logic for receiving a magic packet that includes a repetitive address that identifies said computer system; and
logic for remotely activating said computer system from said one of said hibernation state and said off state upon receipt of said magic packet.
11. The system as recited in claim 10, wherein said processor further comprises:
logic for storing said received media access control address.
12. The system as recited in claim 10, wherein said processor further comprises:
logic for activating a power supply circuit upon receipt of said magic packet.
13. The system as recited in claim 10, wherein said network switch further comprises:
a plurality of connectors, wherein each of said plurality of connectors is coupled to one of said plurality of ports;
a plurality of first relays, wherein each of said plurality of first relays is coupled to one of said plurality of connectors, wherein each of said plurality of first relays is coupled to said processor;
a plurality of second relays, wherein each of said plurality of second relays is coupled to one of said plurality of connectors, wherein each of said plurality of second relays is coupled to said processor; and
a power supply circuit coupled to each of said plurality of second relays;
wherein upon receipt of said magic packet, one of said plurality of first relays is closed and one of said plurality of second relays is opened thereby allowing voltage from said power supply circuit to activate said computer system via a port connected to said computer system.
14. The system as recited in claim 10 further comprises:
said computer system coupled to said network switch via one of said plurality of ports, wherein said computer system comprises:
a media access control controller;
a connector coupled to said media access control controller and to said one of said plurality of ports of said network switch;
a first relay coupled to said media access control controller;
a second relay;
a power supply coupled to said first relay and to said second relay; and
a circuit coupled to said second relay, wherein said circuit is configured to wake up said computer system from said one of said hibernation state and said off state.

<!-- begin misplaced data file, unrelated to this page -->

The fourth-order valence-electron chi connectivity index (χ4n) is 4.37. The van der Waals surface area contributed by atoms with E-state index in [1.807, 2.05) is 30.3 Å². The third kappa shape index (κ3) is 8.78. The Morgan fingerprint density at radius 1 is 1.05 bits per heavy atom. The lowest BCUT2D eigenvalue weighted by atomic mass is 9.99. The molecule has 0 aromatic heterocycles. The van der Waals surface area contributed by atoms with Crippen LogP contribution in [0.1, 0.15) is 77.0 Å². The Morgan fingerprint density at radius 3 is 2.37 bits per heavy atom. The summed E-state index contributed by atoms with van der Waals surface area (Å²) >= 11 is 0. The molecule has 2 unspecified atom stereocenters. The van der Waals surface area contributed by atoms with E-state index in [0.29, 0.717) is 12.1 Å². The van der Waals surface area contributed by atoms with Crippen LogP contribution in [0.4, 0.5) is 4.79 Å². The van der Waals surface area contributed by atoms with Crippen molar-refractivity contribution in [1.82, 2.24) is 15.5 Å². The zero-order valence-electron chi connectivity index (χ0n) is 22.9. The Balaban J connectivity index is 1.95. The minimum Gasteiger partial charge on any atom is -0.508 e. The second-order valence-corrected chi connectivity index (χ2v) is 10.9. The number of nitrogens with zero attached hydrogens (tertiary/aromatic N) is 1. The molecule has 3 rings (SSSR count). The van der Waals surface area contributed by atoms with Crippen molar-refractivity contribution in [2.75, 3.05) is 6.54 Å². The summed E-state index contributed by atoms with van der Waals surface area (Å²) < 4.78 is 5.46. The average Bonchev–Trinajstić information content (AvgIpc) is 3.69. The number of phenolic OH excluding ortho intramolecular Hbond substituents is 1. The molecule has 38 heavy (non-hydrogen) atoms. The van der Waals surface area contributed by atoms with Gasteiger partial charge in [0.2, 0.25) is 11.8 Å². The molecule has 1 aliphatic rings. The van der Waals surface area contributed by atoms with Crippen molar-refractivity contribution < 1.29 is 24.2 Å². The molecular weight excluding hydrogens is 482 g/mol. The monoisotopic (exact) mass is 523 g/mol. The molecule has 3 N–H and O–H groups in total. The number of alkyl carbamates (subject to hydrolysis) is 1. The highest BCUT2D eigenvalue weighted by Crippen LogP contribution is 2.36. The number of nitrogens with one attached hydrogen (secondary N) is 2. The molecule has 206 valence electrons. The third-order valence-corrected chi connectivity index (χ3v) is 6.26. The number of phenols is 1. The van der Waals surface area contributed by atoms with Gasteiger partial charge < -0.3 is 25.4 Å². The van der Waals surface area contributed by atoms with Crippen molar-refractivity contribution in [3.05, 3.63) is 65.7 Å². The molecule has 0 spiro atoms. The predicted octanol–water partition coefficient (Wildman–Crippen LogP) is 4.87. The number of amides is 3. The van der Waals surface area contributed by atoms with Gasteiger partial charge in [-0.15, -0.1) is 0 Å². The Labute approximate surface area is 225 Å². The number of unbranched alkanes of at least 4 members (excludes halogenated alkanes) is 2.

15. The system as recited in claim 14, wherein upon said computer system entering said one of said hibernation state and said off state, said first relay is closed and said second relay is opened thereby allowing said circuit to detect a voltage sent from said network switch.
16. The system as recited in claim 15, wherein upon receipt of said voltage from said network switch, said circuit activates said computer system.
Description
TECHNICAL FIELD

The present invention relates to the field of a data processing system, and more particularly to reducing the power consumed by a computer system during a hibernation or an off state by remotely waking up the computer system.

BACKGROUND INFORMATION

The United States government has been helping businesses and individuals protect the environment through superior energy efficiency by backing programs, such as Energy Star. Energy Star is dynamic government/industry partnership that offers businesses and consumers energy-efficient solutions. For example, Energy Star published specifications for the maximum amount of power that a computer system should consume during particular states, such as a “hibernation state” and an “off state”.

In the “hibernation state”, the computer is operating in a power saving mode of operation in order to reduce power consumption. A computer system may be invoked to enter the hibernation state after a period of inactivity or upon a user invoking the computer system to enter the hibernation state. Upon entering hibernation, the computer system stores the contents of the system state information in a non-volatile storage unit, e.g., disk drive, flash Read Only Memory (ROM). During the hibernation state, the computer system consumes power to support the network subsystem. For example, the computer system may consume power to maintain activation of the network interface card. The network interface card may include logic configured to monitor a “magic packet” used to indicate to the computer system to “power up” to operate in the normal mode of operation. A magic packet may refer to a frame sent to the computer system in a network, e.g., local area network, that includes the destination address, e.g., address of the computer system, repeated a certain number of times, e.g., sixteen times, within the packet.

Similarly, in the “off state”, when the computer system is deactivated or turned off, the computer system may consume power to maintain activation of the network interface card. As discussed above, the network interface card may include logic configured to monitor a magic packet to indicate to the computer system to “power up” to operate in the normal mode of operation.

As stated above, Energy Star has published specifications for the amount of power that a computer system should consume during certain states, such as the hibernation state and the off state. Currently, Energy Star has specified that a computer system should consume no more than 2 watt of power during such states. Energy Star may later publish even more stringent specifications specifying that computer systems consume less than 2 watt of power during such states.

Therefore, there is a need in the art to reduce the power consumed by a computer system during the hibernation and the off state to comply with the Energy Star specifications.

SUMMARY